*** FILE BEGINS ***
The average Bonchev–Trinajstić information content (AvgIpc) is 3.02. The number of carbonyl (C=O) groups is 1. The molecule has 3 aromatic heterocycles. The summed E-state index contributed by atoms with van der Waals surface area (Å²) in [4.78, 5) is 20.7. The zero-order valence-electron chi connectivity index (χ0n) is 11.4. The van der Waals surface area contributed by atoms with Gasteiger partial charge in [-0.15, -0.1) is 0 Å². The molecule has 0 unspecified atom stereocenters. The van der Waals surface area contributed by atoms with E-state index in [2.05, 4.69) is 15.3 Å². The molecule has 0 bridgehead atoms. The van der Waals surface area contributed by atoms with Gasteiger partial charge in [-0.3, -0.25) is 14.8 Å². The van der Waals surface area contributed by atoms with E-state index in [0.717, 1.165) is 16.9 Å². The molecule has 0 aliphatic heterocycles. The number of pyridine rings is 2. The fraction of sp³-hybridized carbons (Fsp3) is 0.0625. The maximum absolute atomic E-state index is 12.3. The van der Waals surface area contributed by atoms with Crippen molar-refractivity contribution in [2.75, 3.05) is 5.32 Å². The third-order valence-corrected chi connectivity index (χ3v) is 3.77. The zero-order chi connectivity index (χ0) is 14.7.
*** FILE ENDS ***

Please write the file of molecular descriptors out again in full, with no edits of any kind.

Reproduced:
The average Bonchev–Trinajstić information content (AvgIpc) is 3.02. The number of carbonyl (C=O) groups is 1. The molecule has 3 aromatic heterocycles. The summed E-state index contributed by atoms with van der Waals surface area (Å²) in [4.78, 5) is 20.7. The zero-order valence-electron chi connectivity index (χ0n) is 11.4. The van der Waals surface area contributed by atoms with Gasteiger partial charge in [-0.15, -0.1) is 0 Å². The molecule has 0 unspecified atom stereocenters. The van der Waals surface area contributed by atoms with E-state index in [2.05, 4.69) is 15.3 Å². The molecule has 0 bridgehead atoms. The van der Waals surface area contributed by atoms with Gasteiger partial charge in [-0.3, -0.25) is 14.8 Å². The van der Waals surface area contributed by atoms with E-state index in [0.717, 1.165) is 16.9 Å². The molecule has 0 aliphatic heterocycles. The number of pyridine rings is 2. The fraction of sp³-hybridized carbons (Fsp3) is 0.0625. The maximum absolute atomic E-state index is 12.3. The van der Waals surface area contributed by atoms with Crippen molar-refractivity contribution in [2.75, 3.05) is 5.32 Å². The third-order valence-corrected chi connectivity index (χ3v) is 3.77. The zero-order chi connectivity index (χ0) is 14.7.